Burmese seek help from illegal clinics
Mo Mo Aung, a Burmese worker in the district, said a friend of hers, an illegal immigrant at a sewing factory, almost died as a consequence of an illegal abortion recently.
Her employer did not allow the woman to visit the doctor even when she suffered bleeding as a result of her abortion.
She had entered Thailand illegally and her employer feared he could be arrested if police heard about it, she said.
They waited until a Sunday, when the streets of Mae Sot are busy, and authorities find it harder to detect illegal Burmese workers, she said.
Mo Mo Aung said she had known many Burmese women who crossed the border into Thailand because they wanted to end unwanted pregnancies. Some of the women had died as a result of the unsafe abortions.
Aye Aye Min, another Burmese worker in Mae Sot, said Burmese women usually sought advice about illegal abortion clinics from each other.
Ma Ma Aye, 28, a Burmese worker who has set up a group called “Yaung Chi Oo Worker Organisation” said many women end up going to an illegal abortionist because they were not ready to raise families.
Her group provides counselling to Burmese workers who are pregnant but do not want to keep their babies.
Burmese workers also turn to the Ruam Jai community, one of about 20 Burmese communities in Mae Sot, when they want help with unwanted pregnancies.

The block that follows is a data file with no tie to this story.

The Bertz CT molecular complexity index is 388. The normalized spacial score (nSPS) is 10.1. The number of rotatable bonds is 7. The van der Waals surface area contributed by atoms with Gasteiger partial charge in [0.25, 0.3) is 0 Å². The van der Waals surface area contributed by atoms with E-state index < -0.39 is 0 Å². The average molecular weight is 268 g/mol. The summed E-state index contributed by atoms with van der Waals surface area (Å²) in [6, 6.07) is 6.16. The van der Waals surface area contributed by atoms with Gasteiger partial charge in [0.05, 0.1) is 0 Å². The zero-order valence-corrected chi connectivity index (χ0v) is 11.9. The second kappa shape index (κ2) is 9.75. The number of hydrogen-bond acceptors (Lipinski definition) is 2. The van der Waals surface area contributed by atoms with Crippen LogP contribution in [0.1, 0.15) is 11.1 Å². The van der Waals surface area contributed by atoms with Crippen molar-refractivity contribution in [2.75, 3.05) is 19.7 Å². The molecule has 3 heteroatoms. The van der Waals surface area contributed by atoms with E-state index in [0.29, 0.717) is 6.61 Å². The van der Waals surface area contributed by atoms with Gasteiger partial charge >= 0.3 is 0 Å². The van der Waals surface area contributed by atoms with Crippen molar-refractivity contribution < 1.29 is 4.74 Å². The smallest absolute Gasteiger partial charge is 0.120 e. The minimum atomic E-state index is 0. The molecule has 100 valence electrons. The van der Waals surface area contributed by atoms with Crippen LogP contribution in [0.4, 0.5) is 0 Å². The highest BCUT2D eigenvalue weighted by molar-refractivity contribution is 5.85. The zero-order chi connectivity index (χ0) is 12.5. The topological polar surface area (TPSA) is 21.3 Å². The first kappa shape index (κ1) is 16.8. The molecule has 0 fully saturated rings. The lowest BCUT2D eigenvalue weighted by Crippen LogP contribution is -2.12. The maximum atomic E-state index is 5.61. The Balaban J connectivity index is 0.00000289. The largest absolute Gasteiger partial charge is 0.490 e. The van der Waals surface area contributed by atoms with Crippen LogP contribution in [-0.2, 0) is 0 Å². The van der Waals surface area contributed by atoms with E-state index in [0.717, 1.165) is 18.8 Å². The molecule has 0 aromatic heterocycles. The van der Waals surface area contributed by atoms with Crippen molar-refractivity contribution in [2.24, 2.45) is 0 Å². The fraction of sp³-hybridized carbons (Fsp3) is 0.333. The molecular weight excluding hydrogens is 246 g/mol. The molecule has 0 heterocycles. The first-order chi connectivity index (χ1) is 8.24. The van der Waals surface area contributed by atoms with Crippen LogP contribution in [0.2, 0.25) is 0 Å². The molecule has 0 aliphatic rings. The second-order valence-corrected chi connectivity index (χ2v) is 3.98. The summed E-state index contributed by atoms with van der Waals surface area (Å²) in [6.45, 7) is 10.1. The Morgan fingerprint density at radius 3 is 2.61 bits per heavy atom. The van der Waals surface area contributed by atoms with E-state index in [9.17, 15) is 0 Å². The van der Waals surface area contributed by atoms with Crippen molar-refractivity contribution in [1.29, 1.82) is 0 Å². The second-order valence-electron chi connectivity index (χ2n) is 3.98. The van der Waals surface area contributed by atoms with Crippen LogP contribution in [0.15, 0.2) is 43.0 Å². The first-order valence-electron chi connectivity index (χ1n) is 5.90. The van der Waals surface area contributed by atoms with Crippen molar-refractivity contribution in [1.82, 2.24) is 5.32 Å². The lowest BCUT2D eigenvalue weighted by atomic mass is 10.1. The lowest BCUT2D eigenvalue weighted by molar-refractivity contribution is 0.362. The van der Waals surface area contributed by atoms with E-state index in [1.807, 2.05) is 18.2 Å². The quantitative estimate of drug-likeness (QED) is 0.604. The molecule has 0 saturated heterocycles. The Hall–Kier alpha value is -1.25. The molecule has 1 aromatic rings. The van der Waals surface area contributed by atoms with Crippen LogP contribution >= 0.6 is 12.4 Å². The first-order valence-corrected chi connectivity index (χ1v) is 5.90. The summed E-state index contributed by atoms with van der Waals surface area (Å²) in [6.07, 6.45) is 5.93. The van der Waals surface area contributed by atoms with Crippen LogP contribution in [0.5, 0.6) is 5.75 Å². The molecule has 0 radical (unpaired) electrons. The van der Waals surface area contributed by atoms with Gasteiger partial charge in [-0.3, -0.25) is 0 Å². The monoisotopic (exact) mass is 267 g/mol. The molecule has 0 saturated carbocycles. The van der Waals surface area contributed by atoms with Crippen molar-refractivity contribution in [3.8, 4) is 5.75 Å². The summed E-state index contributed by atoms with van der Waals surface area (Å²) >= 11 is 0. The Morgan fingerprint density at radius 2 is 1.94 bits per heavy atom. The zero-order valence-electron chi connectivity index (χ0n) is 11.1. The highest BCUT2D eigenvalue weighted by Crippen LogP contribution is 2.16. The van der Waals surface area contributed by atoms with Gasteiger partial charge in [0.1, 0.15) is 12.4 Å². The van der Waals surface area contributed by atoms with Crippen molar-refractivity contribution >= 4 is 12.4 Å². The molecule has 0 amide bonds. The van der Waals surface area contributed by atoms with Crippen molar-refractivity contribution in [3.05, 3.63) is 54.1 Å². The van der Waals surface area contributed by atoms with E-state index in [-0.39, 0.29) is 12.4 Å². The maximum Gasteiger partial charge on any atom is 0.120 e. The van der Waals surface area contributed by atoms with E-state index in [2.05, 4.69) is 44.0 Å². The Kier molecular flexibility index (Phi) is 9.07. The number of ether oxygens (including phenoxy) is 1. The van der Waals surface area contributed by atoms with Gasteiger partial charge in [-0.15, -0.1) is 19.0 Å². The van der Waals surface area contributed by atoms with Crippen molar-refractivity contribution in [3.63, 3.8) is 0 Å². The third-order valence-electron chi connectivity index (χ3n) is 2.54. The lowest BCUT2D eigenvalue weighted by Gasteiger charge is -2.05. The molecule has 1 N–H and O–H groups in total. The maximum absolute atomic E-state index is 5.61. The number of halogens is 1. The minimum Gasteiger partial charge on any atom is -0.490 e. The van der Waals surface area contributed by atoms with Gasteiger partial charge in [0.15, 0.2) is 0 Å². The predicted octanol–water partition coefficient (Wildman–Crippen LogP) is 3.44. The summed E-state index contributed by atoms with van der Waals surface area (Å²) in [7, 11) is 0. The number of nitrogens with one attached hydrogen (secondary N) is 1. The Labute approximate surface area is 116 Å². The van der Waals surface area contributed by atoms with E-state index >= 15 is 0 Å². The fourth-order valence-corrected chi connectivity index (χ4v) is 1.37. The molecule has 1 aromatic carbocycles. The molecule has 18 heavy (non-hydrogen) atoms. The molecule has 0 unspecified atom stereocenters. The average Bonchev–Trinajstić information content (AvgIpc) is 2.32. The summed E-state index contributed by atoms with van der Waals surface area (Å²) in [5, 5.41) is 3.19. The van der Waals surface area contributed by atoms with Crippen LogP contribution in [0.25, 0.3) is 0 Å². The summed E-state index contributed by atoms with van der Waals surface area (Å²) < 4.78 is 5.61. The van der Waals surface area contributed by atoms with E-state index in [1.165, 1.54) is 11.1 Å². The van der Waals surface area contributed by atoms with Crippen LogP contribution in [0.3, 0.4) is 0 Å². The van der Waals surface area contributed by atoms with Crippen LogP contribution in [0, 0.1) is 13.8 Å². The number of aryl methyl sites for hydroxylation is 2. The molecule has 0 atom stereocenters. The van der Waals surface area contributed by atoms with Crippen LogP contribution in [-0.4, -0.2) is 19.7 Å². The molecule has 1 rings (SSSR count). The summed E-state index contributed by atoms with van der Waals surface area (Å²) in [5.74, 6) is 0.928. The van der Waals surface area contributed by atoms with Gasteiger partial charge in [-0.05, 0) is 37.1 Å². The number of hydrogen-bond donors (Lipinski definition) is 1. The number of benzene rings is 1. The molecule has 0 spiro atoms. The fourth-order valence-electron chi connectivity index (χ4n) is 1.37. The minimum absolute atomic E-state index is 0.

The community is a cluster of two-storey wooden row houses packed with Burmese tenants.
A number of non-profit organisations work there to help migrant workers.
One non-governmental organisation worker, who asked not to be named, said the cost of an illegal abortion in Mae Sot ranges from 1,000 baht to 4,000 baht, depending on how advanced the pregnancy was.
When complications occur, the women are sent to the Mae Tao clinic run by Dr Cynthia Maung.
Tawisa Amphong, a staff member at Mae Sot Hospital, said the hospital treats about 100,000 Burmese workers and ethnic minorities a year, but only 20,000 have a work permit.
The hospital had to meet expenditure itself of about 50 million baht a year treating this group, as the state did not want to pay medical expenses for illegal workers, said Ms Tawisa. Many women did not want to claim for them anyway, as their identity would be exposed.
The most common diseases found in Burmese patients were malaria, tuberculosis, elephantiasis, and Aids.
About 1000 pregnant Burmese women turned up seeking treatment every year, including those who suffered complications of unsafe abortions.
Patthini Suanprasert, a coordinator with the Mae Tao clinic, said 5,000 Burmese mothers registered for pregnancy care at the clinic every year.
Some returned with complications associated with substandard or illegal abortions such as internal bleeding and womb infections, said Ms Patthani.